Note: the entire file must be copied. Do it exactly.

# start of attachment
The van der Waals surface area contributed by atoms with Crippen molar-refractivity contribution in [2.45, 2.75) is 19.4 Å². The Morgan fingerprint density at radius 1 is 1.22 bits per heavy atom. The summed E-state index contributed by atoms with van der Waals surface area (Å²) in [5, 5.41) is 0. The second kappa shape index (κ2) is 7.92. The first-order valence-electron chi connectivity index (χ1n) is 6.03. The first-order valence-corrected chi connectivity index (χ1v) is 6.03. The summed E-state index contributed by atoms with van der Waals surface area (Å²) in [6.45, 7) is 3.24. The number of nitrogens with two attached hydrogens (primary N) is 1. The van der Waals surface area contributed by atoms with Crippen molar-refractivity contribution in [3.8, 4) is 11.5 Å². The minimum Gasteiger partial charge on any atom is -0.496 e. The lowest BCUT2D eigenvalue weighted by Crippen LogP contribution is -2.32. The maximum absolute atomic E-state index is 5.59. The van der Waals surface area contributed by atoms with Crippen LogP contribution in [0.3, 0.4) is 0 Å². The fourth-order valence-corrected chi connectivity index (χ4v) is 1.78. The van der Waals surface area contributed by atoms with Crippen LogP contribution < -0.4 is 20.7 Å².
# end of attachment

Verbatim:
The van der Waals surface area contributed by atoms with Crippen molar-refractivity contribution in [2.45, 2.75) is 19.4 Å². The Morgan fingerprint density at radius 1 is 1.22 bits per heavy atom. The summed E-state index contributed by atoms with van der Waals surface area (Å²) in [5, 5.41) is 0. The second kappa shape index (κ2) is 7.92. The first-order valence-electron chi connectivity index (χ1n) is 6.03. The first-order valence-corrected chi connectivity index (χ1v) is 6.03. The summed E-state index contributed by atoms with van der Waals surface area (Å²) in [6.45, 7) is 3.24. The number of nitrogens with two attached hydrogens (primary N) is 1. The van der Waals surface area contributed by atoms with Crippen molar-refractivity contribution in [3.8, 4) is 11.5 Å². The minimum Gasteiger partial charge on any atom is -0.496 e. The lowest BCUT2D eigenvalue weighted by Crippen LogP contribution is -2.32. The maximum absolute atomic E-state index is 5.59. The van der Waals surface area contributed by atoms with Crippen LogP contribution in [0.3, 0.4) is 0 Å². The fourth-order valence-corrected chi connectivity index (χ4v) is 1.78. The van der Waals surface area contributed by atoms with Crippen LogP contribution < -0.4 is 20.7 Å².